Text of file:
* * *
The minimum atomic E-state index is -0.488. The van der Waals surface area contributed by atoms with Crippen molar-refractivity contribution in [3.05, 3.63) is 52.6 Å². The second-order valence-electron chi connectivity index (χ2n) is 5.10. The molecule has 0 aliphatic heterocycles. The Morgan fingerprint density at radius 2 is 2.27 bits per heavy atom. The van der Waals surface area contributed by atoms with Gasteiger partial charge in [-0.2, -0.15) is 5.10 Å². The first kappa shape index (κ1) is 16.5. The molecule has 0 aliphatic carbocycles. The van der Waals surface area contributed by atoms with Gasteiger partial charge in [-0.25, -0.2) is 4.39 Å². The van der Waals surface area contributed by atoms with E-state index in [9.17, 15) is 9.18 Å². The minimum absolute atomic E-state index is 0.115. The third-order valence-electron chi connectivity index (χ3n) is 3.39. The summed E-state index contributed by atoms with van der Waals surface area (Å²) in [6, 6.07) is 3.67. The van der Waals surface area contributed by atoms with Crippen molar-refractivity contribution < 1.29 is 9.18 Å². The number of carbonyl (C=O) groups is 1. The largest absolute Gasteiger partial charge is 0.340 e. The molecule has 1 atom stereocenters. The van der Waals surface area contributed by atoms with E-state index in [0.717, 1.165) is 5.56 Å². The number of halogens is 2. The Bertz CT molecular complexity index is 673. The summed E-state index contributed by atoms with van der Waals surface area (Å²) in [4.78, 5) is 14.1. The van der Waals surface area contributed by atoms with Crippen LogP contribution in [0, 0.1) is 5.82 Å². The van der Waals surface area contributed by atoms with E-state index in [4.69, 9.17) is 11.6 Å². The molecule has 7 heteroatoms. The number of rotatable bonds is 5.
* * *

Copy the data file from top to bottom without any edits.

The minimum atomic E-state index is -0.488. The van der Waals surface area contributed by atoms with Crippen molar-refractivity contribution in [3.05, 3.63) is 52.6 Å². The second-order valence-electron chi connectivity index (χ2n) is 5.10. The molecule has 0 aliphatic heterocycles. The Morgan fingerprint density at radius 2 is 2.27 bits per heavy atom. The van der Waals surface area contributed by atoms with Gasteiger partial charge in [-0.2, -0.15) is 5.10 Å². The first kappa shape index (κ1) is 16.5. The molecule has 0 aliphatic carbocycles. The van der Waals surface area contributed by atoms with Gasteiger partial charge in [-0.25, -0.2) is 4.39 Å². The van der Waals surface area contributed by atoms with E-state index in [9.17, 15) is 9.18 Å². The minimum absolute atomic E-state index is 0.115. The third-order valence-electron chi connectivity index (χ3n) is 3.39. The summed E-state index contributed by atoms with van der Waals surface area (Å²) in [6, 6.07) is 3.67. The van der Waals surface area contributed by atoms with Crippen molar-refractivity contribution < 1.29 is 9.18 Å². The number of carbonyl (C=O) groups is 1. The largest absolute Gasteiger partial charge is 0.340 e. The molecule has 1 atom stereocenters. The van der Waals surface area contributed by atoms with E-state index in [0.717, 1.165) is 5.56 Å². The number of halogens is 2. The Bertz CT molecular complexity index is 673. The summed E-state index contributed by atoms with van der Waals surface area (Å²) in [4.78, 5) is 14.1. The van der Waals surface area contributed by atoms with Crippen LogP contribution in [0, 0.1) is 5.82 Å². The van der Waals surface area contributed by atoms with E-state index in [4.69, 9.17) is 11.6 Å². The molecule has 7 heteroatoms. The number of rotatable bonds is 5.